Satin finishes save the finisher having to deal with the time consuming process of leveling and buffing the finish but the overall finish is pretty much the same. With satin, you can usually go a bit thinner because gloss finishes need to be sanded level and buffed which both remove some of the finish. So gloss finishes need to be a fraction thicker to compensate for that process. There is absolutely nothing wrong or inferior with a satin finish. Personally, I prefer the aesthetics of high gloss and that's what I do for my guitars but a satin Lowden looks very nice too.
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  #21  
Old 01-17-2020, 12:52 AM
Wade Hampton Wade Hampton is offline
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After I mentioned how much more time it takes to apply high gloss finishes, antvas wrote:

Quote:
Originally Posted by antvas1963 View Post
I was not aware of that. I could see that on a nitro cellulose finish, but is it the same for a poly finish, I thought they cured faster and took fewer coats?
It is faster, much faster to cure, but poly UV is a physically tougher finish than nitrocellulose lacquer and takes longer to polish to a high sheen. Iím sure that overall itís a bit faster to produce a high gloss finish with polyester finish materials, but itís still very skilled work.

Having watched finishes applied at the Gibson, Larrivee, Tacoma and Yamaha guitar factories, and at several small shop operations and repair shops, I can tell you that thereís a great deal involved in the process, regardless of the finish material being used.


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  #22  
Old 01-17-2020, 01:40 AM
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Quote:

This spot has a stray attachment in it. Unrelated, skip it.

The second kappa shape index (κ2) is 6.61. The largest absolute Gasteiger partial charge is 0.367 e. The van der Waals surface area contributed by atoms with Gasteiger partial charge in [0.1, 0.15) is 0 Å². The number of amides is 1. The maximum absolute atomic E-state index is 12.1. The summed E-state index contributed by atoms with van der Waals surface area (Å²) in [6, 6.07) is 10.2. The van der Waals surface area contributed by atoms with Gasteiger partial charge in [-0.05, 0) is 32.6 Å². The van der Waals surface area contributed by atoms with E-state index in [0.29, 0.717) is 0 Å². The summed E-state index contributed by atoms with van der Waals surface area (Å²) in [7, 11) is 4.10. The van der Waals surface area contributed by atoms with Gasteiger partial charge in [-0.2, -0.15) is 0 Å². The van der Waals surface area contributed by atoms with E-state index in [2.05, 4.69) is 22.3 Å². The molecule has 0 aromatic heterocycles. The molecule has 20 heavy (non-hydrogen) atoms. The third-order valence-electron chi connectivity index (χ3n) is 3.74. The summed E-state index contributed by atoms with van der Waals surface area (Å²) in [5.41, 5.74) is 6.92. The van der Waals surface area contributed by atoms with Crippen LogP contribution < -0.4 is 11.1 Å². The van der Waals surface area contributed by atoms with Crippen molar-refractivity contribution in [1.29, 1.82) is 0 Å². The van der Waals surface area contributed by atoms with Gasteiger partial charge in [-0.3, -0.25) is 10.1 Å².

Originally Posted by foxo View Post
I’m not totally sure if my Lowden F32 is gloss or satin, it’s like somewhere in between? Either way I prefer that, it just feels and looks great.
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Originally Posted by M19 View Post
The hand rubbed satin finish on a Lowden or McIlroy is wonderful (I have a Mac and have owned Lowdens). Smooth and lustrous. I wish my Taylors, Martin and Gibson had the same finish.
A good point! It’s worth remembering that not all satin finishes are created equal. Unlike the cheaper satin finish of, e.g. Martin, where a flattening-agent is added to the lacquer used to spray the guitar, Lowden, Avalon, and McIlroy instruments are sprayed with gloss nitro, which is then hand-rubbed to ‘knock-back’ the gloss to satin. It’s a more expensive process, but the result looks and feels luxurious, and superior to the satin finishes achieved by putting a flattening agent in the lacquer.

Quote:
Originally Posted by Kitkatjoe View Post
It would be a deal consideration. Why does the guitar have a satin finish if it's a high-end guitar? I'd do some research, that doesn't sound like a high-end guitar finish to me.
Lowden, Avalon, and McIlroy don’t build high-end guitars? I recommend you do that research - you may get a very pleasant surprise!!

The usual disclaimers apply......IMHO, YMMV etc.
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  #23  
Old 01-17-2020, 03:21 AM
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I refuse to upset owners of satin finish guitars by telling them they look cheap and unfinished.
I just won't do it.
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  #24  
Old 01-17-2020, 06:40 AM
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Quote:
Originally Posted by Ncbandit View Post
I have both and love the look of both evenly.Gloss finishes scratch and smudge easy but the light scratches can be buffed out. I never noticed any obvious tone differences.

I would get whatever guitar speaks to you without any concern about the finish type.